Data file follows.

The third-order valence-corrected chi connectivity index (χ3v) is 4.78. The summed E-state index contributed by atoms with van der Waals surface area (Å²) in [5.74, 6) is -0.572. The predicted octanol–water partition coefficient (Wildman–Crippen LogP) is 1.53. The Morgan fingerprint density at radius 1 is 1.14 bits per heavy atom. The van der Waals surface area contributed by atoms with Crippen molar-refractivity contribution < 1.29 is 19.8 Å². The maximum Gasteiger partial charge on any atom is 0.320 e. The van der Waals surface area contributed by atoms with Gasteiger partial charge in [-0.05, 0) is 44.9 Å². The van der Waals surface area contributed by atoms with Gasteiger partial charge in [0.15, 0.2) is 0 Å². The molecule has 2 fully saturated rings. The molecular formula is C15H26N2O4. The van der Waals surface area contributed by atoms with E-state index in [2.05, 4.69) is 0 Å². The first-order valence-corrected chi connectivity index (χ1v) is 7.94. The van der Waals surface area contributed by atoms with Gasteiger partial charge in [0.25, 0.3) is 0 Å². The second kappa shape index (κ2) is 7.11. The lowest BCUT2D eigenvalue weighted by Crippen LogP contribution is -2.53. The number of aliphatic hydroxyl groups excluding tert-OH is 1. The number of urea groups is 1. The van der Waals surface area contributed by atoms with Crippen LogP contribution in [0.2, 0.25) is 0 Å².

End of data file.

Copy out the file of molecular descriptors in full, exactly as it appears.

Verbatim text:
The third-order valence-corrected chi connectivity index (χ3v) is 4.78. The summed E-state index contributed by atoms with van der Waals surface area (Å²) in [5.74, 6) is -0.572. The predicted octanol–water partition coefficient (Wildman–Crippen LogP) is 1.53. The Morgan fingerprint density at radius 1 is 1.14 bits per heavy atom. The van der Waals surface area contributed by atoms with Crippen molar-refractivity contribution < 1.29 is 19.8 Å². The maximum Gasteiger partial charge on any atom is 0.320 e. The van der Waals surface area contributed by atoms with Gasteiger partial charge in [-0.05, 0) is 44.9 Å². The van der Waals surface area contributed by atoms with Gasteiger partial charge in [0.15, 0.2) is 0 Å². The molecule has 2 fully saturated rings. The molecular formula is C15H26N2O4. The van der Waals surface area contributed by atoms with E-state index in [2.05, 4.69) is 0 Å². The first-order valence-corrected chi connectivity index (χ1v) is 7.94. The van der Waals surface area contributed by atoms with Gasteiger partial charge in [0.25, 0.3) is 0 Å². The second kappa shape index (κ2) is 7.11. The lowest BCUT2D eigenvalue weighted by Crippen LogP contribution is -2.53. The number of aliphatic hydroxyl groups excluding tert-OH is 1. The number of urea groups is 1. The van der Waals surface area contributed by atoms with Crippen LogP contribution in [0.2, 0.25) is 0 Å².